The NAACP is organizing a 40-day march called Journey for Justice, beginning in Selma on August 1 and ending at Capitol Hill in DC on September 16. The march will focus on justice issues, like voting rights, hard-fought victories that are currently being threatened and eroded. We are also marching for justice in the criminal system, justice in the environment, and justice in fair living wages.
I will be joining three rabbi’s from the NYC area in LaGrange, GA on Sunday, Aug 9th, marching 20 miles during the day in extreme heat and humidity.
Why are we traveling so far, paying our own expenses, to march a great distance in crazy weather? Because we believe in God’s call for us to take a stand for Justice for All. This is not a race thing – this is a human thing! We are not there to fight the local authorities – we are there to bear witness and be a support to the local people in need of Justice. We are participating in a biblical 40 day journey of Peace and Justice for all people.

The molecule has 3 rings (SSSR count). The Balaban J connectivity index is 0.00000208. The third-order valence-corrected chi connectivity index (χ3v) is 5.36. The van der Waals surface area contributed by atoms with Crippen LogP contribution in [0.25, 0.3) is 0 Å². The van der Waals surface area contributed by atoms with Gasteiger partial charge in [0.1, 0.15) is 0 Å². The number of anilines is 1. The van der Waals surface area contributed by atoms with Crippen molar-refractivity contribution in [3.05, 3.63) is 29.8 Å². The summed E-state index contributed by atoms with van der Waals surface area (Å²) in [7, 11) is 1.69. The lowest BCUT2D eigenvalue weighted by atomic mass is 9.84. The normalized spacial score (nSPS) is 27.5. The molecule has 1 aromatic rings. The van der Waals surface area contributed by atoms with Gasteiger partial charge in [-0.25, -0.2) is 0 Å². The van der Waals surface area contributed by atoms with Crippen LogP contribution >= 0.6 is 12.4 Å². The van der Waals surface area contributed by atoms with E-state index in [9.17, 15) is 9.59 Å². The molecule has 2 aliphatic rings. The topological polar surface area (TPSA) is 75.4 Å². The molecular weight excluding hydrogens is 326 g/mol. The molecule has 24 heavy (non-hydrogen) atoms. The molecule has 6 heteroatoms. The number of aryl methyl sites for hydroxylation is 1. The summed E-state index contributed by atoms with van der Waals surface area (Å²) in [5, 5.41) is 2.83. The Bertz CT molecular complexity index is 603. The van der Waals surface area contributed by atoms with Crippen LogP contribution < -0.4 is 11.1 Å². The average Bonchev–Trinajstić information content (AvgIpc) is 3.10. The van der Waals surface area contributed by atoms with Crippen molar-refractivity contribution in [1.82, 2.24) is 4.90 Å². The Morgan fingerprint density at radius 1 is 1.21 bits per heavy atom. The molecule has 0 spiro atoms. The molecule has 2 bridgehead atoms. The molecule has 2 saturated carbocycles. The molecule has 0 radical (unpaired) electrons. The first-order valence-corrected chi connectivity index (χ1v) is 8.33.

It is my hope that I will learn from these people by listening to their stories, and in experiencing this march I wish to be a presence of God’s love for all humanity.
So … please pray for us – pray that we have the strength to march these miles – pray for a cooling gentle wind and a break in the temperatures – pray that what we do will make a difference. Amen!
Please follow these links to learn more, and let me know if you are planning to attend any of the marches or want more information. Please look for news of the march in the news, and share with me your thoughts – pro or con. Let’s have a discussion about these important justice issues.
NAACP link: http://www.naacp.org//ajfj
Reform Judaism/Religious Action Center link: http://blogs.rj.org/rac/2015/07/24/praying-feet-americas-journey-justice/?utm_source=weekly&utm_medium=email&utm_campaign=civil%20rights
I continue to ask that you pray for me in the role of Public Theology Advocate as I take a stand for justice. Respond to this blog, or contact me directly, with your thoughts, ideas, and concerns about social justice in the Pascack Valley region.